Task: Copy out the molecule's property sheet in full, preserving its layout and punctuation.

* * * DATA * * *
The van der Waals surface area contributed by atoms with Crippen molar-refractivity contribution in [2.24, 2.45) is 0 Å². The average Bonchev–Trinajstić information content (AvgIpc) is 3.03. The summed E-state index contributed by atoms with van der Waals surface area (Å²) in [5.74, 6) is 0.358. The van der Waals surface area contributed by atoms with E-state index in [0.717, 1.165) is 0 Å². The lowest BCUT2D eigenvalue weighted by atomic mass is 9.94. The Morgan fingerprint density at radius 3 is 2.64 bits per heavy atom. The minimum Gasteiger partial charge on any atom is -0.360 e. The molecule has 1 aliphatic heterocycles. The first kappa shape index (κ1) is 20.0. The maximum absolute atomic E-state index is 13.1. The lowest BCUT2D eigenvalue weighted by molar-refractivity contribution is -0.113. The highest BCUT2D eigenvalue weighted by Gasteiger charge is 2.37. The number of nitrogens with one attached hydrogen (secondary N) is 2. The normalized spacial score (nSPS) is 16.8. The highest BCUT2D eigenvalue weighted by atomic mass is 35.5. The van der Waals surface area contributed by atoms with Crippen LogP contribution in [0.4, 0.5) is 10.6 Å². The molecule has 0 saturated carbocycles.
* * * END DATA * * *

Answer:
The van der Waals surface area contributed by atoms with Crippen molar-refractivity contribution in [2.24, 2.45) is 0 Å². The average Bonchev–Trinajstić information content (AvgIpc) is 3.03. The summed E-state index contributed by atoms with van der Waals surface area (Å²) in [5.74, 6) is 0.358. The van der Waals surface area contributed by atoms with E-state index in [0.717, 1.165) is 0 Å². The lowest BCUT2D eigenvalue weighted by atomic mass is 9.94. The Morgan fingerprint density at radius 3 is 2.64 bits per heavy atom. The minimum Gasteiger partial charge on any atom is -0.360 e. The molecule has 1 aliphatic heterocycles. The first kappa shape index (κ1) is 20.0. The maximum absolute atomic E-state index is 13.1. The lowest BCUT2D eigenvalue weighted by molar-refractivity contribution is -0.113. The highest BCUT2D eigenvalue weighted by Gasteiger charge is 2.37. The number of nitrogens with one attached hydrogen (secondary N) is 2. The normalized spacial score (nSPS) is 16.8. The highest BCUT2D eigenvalue weighted by atomic mass is 35.5. The van der Waals surface area contributed by atoms with Crippen LogP contribution in [0.4, 0.5) is 10.6 Å². The molecule has 0 saturated carbocycles.